But, the highlight of the weekend was actually getting a chance to visit the Pyramids.  These giant ancient structures are the largest anywhere in the America’s, only second in size to the Great Pyramids in Egypt.  You remember when I visited those, right?  (If not, it should be a rite of passage around here…)

The national-park of sorts contains many smaller pyramids, along with the big one.  Here’s the view from some of the smaller ones, as well as some of the nearby area:


And here I am up on top of the big one.



Pretty amazing stuff.

So there ya go, my touristy weekend in a nutshell.  Tomorrow I’ll walk ya through getting a week of training in, both safely and at some serious altitude.  Have a good week!



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  1. holy shit. they must have thought you were crazy buying all those pastries.

  2. Nice! Looking forward to hearing how you managed the training 🙂

  3. Great photos! Those pastries look to die for!! YUM!!!

  4. Sounds like you had a lot of fun. We went to Mexico city in June and LOVED IT. Can’t wait to go back.

  5. Hi from South Portugal, after coming across one link to one of your posts, i continued to read your posts, almost all of them 8-), and decided to Thank You for the very usefull tips i found either in Tec stuff as in Nutrition, or Training, etc; altough i’m not a tri-athlete, i’m into mountain bike, but i’ve always looked with great respect and curiosity to the triathlon, and one of your posts almost convinced me to start the swimming wich has kept me from trying for years.

    Thank You for the effort and time spent doing all this, keep it up!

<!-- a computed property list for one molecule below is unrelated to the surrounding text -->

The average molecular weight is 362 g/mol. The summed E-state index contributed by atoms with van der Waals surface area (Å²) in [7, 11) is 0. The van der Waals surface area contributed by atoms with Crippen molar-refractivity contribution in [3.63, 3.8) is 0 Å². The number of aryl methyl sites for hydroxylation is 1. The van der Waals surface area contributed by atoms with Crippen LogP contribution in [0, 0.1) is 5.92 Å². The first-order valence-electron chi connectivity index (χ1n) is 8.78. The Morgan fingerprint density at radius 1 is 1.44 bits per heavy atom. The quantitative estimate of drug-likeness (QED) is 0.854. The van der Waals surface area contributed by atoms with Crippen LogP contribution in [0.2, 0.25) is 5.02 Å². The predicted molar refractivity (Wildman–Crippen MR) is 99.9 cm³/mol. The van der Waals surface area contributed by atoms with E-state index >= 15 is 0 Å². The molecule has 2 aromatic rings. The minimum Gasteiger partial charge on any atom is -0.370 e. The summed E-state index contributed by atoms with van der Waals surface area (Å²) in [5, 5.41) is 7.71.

P.S. Sorry for the probable mistakes in my English.

  6. The culture of Mexico is nothing short of mind-blowing and your post captures it extraordinarily well. From the mouth-watering food to the jaw dropping beauty of the beaches and ruins, I can honestly say that if I had the financial means necessary, I’d visit every single year for the rest of my life.

    Glad to hear you had such a fantastic trip…and managed to stay safe!

  7. definitely looking forward to hearing about your training experience down there! it’s like IFR flying in there b/c of the massive smog layer!

  8. Ok, I am totally jealous. I want to go back to Mexico. I think I need to. I need to work on my conversational skills….badly. :0)

  9. Pedro Manzana

    I just read your article about Mexico City. Please let me know when you come next time. I live and run here now since 5 years and for me it is the best running city in the world. We have almost every weekend super organized and very cheap competitions. You can run 20 km plus in 3,200 m flat and in a forest. La Pilar is maybe the only place in the world where you can run in almost 10,000 feet in a very nice forest. Other routes are El Ocatal 4 km round in 3,000 m forest, Naucali park 3 km round, with surveillance, Chapultapec park, etc. So will be impressed. So please let me know when you come again to Mexico and I will be delighted to show you our top running spots. I really find your tests very interesting and they help me a lot. I cannot wait to get the new Polar V800 watch. Abrazos, Pedro (actually I am from Germany).